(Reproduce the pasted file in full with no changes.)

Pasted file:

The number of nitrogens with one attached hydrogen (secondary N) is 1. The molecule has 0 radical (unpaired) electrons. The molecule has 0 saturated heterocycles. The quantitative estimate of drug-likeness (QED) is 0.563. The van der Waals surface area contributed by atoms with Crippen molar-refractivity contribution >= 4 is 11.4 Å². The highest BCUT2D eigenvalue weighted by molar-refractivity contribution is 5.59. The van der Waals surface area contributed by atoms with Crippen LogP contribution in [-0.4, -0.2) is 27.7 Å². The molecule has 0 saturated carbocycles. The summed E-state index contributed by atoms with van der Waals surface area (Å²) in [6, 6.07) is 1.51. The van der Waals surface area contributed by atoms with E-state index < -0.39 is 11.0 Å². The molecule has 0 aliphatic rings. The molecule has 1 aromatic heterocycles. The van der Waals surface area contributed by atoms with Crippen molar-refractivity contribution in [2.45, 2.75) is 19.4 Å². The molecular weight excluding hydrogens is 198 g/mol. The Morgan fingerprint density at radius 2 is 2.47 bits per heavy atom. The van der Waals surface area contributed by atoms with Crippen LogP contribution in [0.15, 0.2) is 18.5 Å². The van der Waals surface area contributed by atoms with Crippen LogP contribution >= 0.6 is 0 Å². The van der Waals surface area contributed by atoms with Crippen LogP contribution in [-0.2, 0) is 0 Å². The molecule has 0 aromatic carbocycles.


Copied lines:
The number of nitrogens with one attached hydrogen (secondary N) is 1. The molecule has 0 radical (unpaired) electrons. The molecule has 0 saturated heterocycles. The quantitative estimate of drug-likeness (QED) is 0.563. The van der Waals surface area contributed by atoms with Crippen molar-refractivity contribution >= 4 is 11.4 Å². The highest BCUT2D eigenvalue weighted by molar-refractivity contribution is 5.59. The van der Waals surface area contributed by atoms with Crippen LogP contribution in [-0.4, -0.2) is 27.7 Å². The molecule has 0 saturated carbocycles. The summed E-state index contributed by atoms with van der Waals surface area (Å²) in [6, 6.07) is 1.51. The van der Waals surface area contributed by atoms with E-state index < -0.39 is 11.0 Å². The molecule has 0 aliphatic rings. The molecule has 1 aromatic heterocycles. The van der Waals surface area contributed by atoms with Crippen molar-refractivity contribution in [2.45, 2.75) is 19.4 Å². The molecular weight excluding hydrogens is 198 g/mol. The Morgan fingerprint density at radius 2 is 2.47 bits per heavy atom. The van der Waals surface area contributed by atoms with Crippen LogP contribution in [0.15, 0.2) is 18.5 Å². The van der Waals surface area contributed by atoms with Crippen LogP contribution >= 0.6 is 0 Å². The van der Waals surface area contributed by atoms with Crippen LogP contribution in [-0.2, 0) is 0 Å². The molecule has 0 aromatic carbocycles.